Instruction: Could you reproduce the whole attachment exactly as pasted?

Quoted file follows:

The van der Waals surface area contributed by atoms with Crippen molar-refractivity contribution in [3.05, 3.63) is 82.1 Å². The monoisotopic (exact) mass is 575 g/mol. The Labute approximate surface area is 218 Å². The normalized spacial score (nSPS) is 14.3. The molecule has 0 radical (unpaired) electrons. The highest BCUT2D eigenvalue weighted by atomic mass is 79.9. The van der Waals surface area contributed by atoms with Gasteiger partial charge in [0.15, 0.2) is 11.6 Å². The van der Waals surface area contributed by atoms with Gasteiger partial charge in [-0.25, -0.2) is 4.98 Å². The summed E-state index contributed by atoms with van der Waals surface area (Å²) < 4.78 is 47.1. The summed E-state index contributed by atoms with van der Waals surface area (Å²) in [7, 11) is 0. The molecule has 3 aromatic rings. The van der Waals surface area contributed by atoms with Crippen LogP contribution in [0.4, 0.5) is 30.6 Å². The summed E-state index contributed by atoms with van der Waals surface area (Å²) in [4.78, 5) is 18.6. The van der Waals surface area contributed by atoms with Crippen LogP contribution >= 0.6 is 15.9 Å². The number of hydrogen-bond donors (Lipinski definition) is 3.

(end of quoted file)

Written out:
The van der Waals surface area contributed by atoms with Crippen molar-refractivity contribution in [3.05, 3.63) is 82.1 Å². The monoisotopic (exact) mass is 575 g/mol. The Labute approximate surface area is 218 Å². The normalized spacial score (nSPS) is 14.3. The molecule has 0 radical (unpaired) electrons. The highest BCUT2D eigenvalue weighted by atomic mass is 79.9. The van der Waals surface area contributed by atoms with Gasteiger partial charge in [0.15, 0.2) is 11.6 Å². The van der Waals surface area contributed by atoms with Gasteiger partial charge in [-0.25, -0.2) is 4.98 Å². The summed E-state index contributed by atoms with van der Waals surface area (Å²) < 4.78 is 47.1. The summed E-state index contributed by atoms with van der Waals surface area (Å²) in [7, 11) is 0. The molecule has 3 aromatic rings. The van der Waals surface area contributed by atoms with Crippen LogP contribution in [0.4, 0.5) is 30.6 Å². The summed E-state index contributed by atoms with van der Waals surface area (Å²) in [4.78, 5) is 18.6. The van der Waals surface area contributed by atoms with Crippen LogP contribution >= 0.6 is 15.9 Å². The number of hydrogen-bond donors (Lipinski definition) is 3.